Hydroponic Garden (M)
    Orchard (L)
    Greenhouse (M)
    Commercial Greenhouse (L)

    I like your blueprint idea. Good examples of high 'level''tools' allowing to grow things in more flexible ways relative to climate. I don't agree with the notion that beginner farmers should be low yield farmers however. Yield should be a factor of resisting environmental debuffs, keeping optimal moisture, keeping out parts relative to the crop in question. It's a players built up knowledge, location, capital and hard work/skill that should be the determining factors. Bdo's system was a good direction in this regard (if a little dumb due to their broken crafting and economic systems.) A little bit of dedication and investment should give you ok profit. Advanced should make you both more capable of being high yield in more environments, with more opportunities for higher profit crops as a result.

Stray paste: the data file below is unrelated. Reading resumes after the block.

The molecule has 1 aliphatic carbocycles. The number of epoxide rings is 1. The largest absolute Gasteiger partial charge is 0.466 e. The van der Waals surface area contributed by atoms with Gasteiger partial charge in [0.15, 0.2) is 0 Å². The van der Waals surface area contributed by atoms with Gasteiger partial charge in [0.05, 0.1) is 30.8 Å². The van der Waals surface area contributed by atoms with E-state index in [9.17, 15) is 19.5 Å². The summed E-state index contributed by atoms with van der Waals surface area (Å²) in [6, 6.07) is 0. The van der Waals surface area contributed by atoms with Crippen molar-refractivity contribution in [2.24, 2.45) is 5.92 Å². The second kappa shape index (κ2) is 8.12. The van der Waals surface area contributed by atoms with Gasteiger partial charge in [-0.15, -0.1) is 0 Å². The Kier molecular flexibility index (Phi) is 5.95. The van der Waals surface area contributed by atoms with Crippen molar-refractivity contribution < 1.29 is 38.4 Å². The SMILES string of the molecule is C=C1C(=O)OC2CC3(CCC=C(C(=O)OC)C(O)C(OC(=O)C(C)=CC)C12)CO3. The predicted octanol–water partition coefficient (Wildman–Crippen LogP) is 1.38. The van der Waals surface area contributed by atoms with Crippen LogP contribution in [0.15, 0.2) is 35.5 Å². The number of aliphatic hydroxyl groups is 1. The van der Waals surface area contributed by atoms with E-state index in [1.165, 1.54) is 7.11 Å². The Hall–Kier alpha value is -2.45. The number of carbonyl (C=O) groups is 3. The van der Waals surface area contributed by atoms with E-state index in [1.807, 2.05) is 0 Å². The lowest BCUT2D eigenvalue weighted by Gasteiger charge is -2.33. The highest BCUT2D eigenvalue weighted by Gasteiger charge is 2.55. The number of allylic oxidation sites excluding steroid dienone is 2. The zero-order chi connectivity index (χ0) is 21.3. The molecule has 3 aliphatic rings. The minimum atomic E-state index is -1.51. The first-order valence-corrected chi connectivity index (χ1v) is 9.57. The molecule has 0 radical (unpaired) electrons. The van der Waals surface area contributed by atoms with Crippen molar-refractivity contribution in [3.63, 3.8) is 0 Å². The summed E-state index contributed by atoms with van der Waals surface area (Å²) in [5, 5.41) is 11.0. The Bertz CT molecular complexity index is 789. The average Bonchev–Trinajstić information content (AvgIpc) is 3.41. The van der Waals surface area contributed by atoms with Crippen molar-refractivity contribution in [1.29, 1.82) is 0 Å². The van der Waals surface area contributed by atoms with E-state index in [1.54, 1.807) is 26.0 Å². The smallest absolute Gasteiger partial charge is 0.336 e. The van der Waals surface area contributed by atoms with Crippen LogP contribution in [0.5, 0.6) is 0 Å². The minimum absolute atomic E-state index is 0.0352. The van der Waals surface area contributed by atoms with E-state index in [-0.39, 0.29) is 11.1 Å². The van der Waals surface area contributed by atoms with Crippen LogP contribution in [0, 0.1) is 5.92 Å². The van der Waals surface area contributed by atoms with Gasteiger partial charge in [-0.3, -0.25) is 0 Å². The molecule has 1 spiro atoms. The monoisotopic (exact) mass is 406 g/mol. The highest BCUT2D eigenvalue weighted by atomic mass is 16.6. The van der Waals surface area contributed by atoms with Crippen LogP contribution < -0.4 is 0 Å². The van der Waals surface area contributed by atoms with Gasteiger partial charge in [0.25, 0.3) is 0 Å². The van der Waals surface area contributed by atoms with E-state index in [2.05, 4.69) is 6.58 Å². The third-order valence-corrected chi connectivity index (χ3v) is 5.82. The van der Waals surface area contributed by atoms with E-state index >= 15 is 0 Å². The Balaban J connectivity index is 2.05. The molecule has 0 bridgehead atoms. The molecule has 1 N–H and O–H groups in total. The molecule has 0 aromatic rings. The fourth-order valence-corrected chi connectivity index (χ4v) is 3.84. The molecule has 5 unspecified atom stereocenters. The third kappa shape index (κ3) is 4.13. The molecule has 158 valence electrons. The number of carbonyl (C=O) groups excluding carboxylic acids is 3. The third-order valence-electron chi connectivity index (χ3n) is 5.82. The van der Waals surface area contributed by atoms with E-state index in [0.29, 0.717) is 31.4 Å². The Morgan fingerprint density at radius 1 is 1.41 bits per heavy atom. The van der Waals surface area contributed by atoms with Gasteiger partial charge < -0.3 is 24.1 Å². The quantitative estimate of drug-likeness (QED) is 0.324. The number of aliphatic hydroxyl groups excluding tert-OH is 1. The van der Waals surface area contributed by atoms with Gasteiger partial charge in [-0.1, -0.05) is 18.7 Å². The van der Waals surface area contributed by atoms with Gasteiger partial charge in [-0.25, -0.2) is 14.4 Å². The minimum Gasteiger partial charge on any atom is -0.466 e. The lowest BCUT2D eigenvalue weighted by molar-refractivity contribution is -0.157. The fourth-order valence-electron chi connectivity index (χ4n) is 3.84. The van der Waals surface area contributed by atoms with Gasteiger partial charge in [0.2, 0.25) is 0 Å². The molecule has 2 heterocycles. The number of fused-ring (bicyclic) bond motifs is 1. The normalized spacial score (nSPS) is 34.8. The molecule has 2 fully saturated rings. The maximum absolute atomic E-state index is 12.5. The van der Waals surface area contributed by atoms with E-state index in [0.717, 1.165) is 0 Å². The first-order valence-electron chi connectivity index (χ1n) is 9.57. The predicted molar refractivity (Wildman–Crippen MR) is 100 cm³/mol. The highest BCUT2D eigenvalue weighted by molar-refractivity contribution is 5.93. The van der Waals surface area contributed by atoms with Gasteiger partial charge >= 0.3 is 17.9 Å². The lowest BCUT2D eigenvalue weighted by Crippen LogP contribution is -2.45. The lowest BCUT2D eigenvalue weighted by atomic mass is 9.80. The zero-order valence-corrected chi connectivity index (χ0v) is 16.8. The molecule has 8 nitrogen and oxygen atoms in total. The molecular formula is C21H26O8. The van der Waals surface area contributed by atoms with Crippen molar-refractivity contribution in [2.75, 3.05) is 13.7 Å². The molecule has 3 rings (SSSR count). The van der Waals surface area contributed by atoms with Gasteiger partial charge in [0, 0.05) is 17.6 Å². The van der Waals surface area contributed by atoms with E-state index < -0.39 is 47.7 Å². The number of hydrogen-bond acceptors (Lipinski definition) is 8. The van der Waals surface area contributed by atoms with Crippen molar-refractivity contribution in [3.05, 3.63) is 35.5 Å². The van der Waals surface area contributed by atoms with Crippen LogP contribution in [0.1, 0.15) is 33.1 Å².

Just dAndy.
  • I agree with a large portion of what you are saying. I agree the plot of land you choose is important. I am hoping to build my stead in the under realm, but be able to build an aqueduct from an above surface river down to get the water benefit.

    JustVine wrote: »
    - a side note: I think crop breeding should be an herbalist thing and focused on resistances to harsh environments/bonuses to optimal hard to maintain climates basedon regional variation and difficulty in irrigation/soil quality upkeep

    It has been confirmed that "There won't be a breeding/genetic modification mechanic associated with crops.[4]" - Farming Wiki
  • JustVineJustVine Member, Alpha One, Adventurer
    Skylarck wrote: »